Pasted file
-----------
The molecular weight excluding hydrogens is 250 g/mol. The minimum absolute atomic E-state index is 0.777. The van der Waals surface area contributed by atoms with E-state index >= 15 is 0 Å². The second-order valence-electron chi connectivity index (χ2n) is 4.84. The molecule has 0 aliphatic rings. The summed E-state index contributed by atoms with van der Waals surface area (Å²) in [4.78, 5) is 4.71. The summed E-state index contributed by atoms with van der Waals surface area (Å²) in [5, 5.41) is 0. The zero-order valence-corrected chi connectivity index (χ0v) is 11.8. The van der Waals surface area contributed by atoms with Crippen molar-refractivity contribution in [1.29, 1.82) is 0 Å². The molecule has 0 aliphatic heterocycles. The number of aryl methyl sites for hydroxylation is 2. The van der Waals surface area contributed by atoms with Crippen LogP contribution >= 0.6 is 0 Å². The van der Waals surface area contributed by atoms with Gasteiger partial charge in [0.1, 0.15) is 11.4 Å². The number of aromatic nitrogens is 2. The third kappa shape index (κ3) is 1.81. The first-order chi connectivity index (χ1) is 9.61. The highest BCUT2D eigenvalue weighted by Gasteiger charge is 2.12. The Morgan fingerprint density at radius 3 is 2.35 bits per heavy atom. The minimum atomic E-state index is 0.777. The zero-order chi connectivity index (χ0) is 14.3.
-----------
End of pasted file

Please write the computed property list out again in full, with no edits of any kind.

The molecular weight excluding hydrogens is 250 g/mol. The minimum absolute atomic E-state index is 0.777. The van der Waals surface area contributed by atoms with E-state index >= 15 is 0 Å². The second-order valence-electron chi connectivity index (χ2n) is 4.84. The molecule has 0 aliphatic rings. The summed E-state index contributed by atoms with van der Waals surface area (Å²) in [4.78, 5) is 4.71. The summed E-state index contributed by atoms with van der Waals surface area (Å²) in [5, 5.41) is 0. The zero-order valence-corrected chi connectivity index (χ0v) is 11.8. The van der Waals surface area contributed by atoms with Crippen molar-refractivity contribution in [1.29, 1.82) is 0 Å². The molecule has 0 aliphatic heterocycles. The number of aryl methyl sites for hydroxylation is 2. The van der Waals surface area contributed by atoms with Crippen LogP contribution >= 0.6 is 0 Å². The van der Waals surface area contributed by atoms with Gasteiger partial charge in [0.1, 0.15) is 11.4 Å². The number of aromatic nitrogens is 2. The third kappa shape index (κ3) is 1.81. The first-order chi connectivity index (χ1) is 9.61. The highest BCUT2D eigenvalue weighted by Gasteiger charge is 2.12. The Morgan fingerprint density at radius 3 is 2.35 bits per heavy atom. The minimum atomic E-state index is 0.777. The zero-order chi connectivity index (χ0) is 14.3.